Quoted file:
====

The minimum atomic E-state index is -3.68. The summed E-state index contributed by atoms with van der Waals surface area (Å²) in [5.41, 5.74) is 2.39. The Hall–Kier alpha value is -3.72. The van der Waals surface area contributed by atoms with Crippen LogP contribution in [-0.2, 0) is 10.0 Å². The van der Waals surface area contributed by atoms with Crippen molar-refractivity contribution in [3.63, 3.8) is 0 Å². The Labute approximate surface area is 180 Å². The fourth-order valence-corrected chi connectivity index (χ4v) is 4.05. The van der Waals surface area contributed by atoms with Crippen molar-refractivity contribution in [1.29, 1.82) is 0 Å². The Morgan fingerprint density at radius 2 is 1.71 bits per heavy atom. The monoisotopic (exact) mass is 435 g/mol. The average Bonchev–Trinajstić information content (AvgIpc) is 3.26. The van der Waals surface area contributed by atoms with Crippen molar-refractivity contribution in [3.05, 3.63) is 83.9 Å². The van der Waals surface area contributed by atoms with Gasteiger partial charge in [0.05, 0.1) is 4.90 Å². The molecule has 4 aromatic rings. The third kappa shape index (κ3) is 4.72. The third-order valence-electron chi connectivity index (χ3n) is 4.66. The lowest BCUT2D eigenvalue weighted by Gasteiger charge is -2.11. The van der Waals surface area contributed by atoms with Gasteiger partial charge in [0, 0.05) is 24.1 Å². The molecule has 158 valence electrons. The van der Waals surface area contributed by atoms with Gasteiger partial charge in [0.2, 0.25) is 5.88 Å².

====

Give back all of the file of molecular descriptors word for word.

The minimum atomic E-state index is -3.68. The summed E-state index contributed by atoms with van der Waals surface area (Å²) in [5.41, 5.74) is 2.39. The Hall–Kier alpha value is -3.72. The van der Waals surface area contributed by atoms with Crippen LogP contribution in [-0.2, 0) is 10.0 Å². The van der Waals surface area contributed by atoms with Crippen molar-refractivity contribution in [3.63, 3.8) is 0 Å². The Labute approximate surface area is 180 Å². The fourth-order valence-corrected chi connectivity index (χ4v) is 4.05. The van der Waals surface area contributed by atoms with Crippen molar-refractivity contribution in [1.29, 1.82) is 0 Å². The Morgan fingerprint density at radius 2 is 1.71 bits per heavy atom. The monoisotopic (exact) mass is 435 g/mol. The average Bonchev–Trinajstić information content (AvgIpc) is 3.26. The van der Waals surface area contributed by atoms with Crippen molar-refractivity contribution in [3.05, 3.63) is 83.9 Å². The van der Waals surface area contributed by atoms with Gasteiger partial charge in [0.05, 0.1) is 4.90 Å². The molecule has 4 aromatic rings. The third kappa shape index (κ3) is 4.72. The third-order valence-electron chi connectivity index (χ3n) is 4.66. The lowest BCUT2D eigenvalue weighted by Gasteiger charge is -2.11. The van der Waals surface area contributed by atoms with Gasteiger partial charge in [0, 0.05) is 24.1 Å². The molecule has 158 valence electrons. The van der Waals surface area contributed by atoms with Gasteiger partial charge in [0.2, 0.25) is 5.88 Å².